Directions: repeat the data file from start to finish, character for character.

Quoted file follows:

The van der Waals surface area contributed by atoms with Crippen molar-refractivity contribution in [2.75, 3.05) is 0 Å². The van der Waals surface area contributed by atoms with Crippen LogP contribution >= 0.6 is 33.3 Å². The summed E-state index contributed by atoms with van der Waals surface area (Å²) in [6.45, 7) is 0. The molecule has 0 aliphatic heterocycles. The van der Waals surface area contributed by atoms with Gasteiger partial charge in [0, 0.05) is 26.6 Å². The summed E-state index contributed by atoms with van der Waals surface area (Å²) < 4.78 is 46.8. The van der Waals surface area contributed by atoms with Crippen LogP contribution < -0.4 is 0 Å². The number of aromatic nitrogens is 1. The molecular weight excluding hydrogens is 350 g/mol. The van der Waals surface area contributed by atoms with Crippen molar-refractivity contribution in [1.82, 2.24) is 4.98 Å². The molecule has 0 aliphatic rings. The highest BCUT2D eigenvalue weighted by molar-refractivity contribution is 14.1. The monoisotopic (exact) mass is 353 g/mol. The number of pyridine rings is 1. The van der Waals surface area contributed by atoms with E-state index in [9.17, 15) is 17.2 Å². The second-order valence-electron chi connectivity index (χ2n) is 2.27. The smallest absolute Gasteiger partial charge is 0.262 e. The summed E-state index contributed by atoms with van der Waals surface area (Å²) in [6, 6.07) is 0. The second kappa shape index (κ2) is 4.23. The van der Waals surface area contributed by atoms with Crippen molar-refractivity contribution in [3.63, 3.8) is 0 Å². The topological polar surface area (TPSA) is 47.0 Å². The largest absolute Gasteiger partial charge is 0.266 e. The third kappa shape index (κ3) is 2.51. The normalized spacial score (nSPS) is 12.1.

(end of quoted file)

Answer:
The van der Waals surface area contributed by atoms with Crippen molar-refractivity contribution in [2.75, 3.05) is 0 Å². The van der Waals surface area contributed by atoms with Crippen LogP contribution >= 0.6 is 33.3 Å². The summed E-state index contributed by atoms with van der Waals surface area (Å²) in [6.45, 7) is 0. The molecule has 0 aliphatic heterocycles. The van der Waals surface area contributed by atoms with Gasteiger partial charge in [0, 0.05) is 26.6 Å². The summed E-state index contributed by atoms with van der Waals surface area (Å²) < 4.78 is 46.8. The van der Waals surface area contributed by atoms with Crippen LogP contribution < -0.4 is 0 Å². The number of aromatic nitrogens is 1. The molecular weight excluding hydrogens is 350 g/mol. The van der Waals surface area contributed by atoms with Crippen molar-refractivity contribution in [1.82, 2.24) is 4.98 Å². The molecule has 0 aliphatic rings. The highest BCUT2D eigenvalue weighted by molar-refractivity contribution is 14.1. The monoisotopic (exact) mass is 353 g/mol. The number of pyridine rings is 1. The van der Waals surface area contributed by atoms with E-state index in [9.17, 15) is 17.2 Å². The second-order valence-electron chi connectivity index (χ2n) is 2.27. The smallest absolute Gasteiger partial charge is 0.262 e. The summed E-state index contributed by atoms with van der Waals surface area (Å²) in [6, 6.07) is 0. The second kappa shape index (κ2) is 4.23. The van der Waals surface area contributed by atoms with Crippen molar-refractivity contribution in [3.63, 3.8) is 0 Å². The topological polar surface area (TPSA) is 47.0 Å². The largest absolute Gasteiger partial charge is 0.266 e. The third kappa shape index (κ3) is 2.51. The normalized spacial score (nSPS) is 12.1.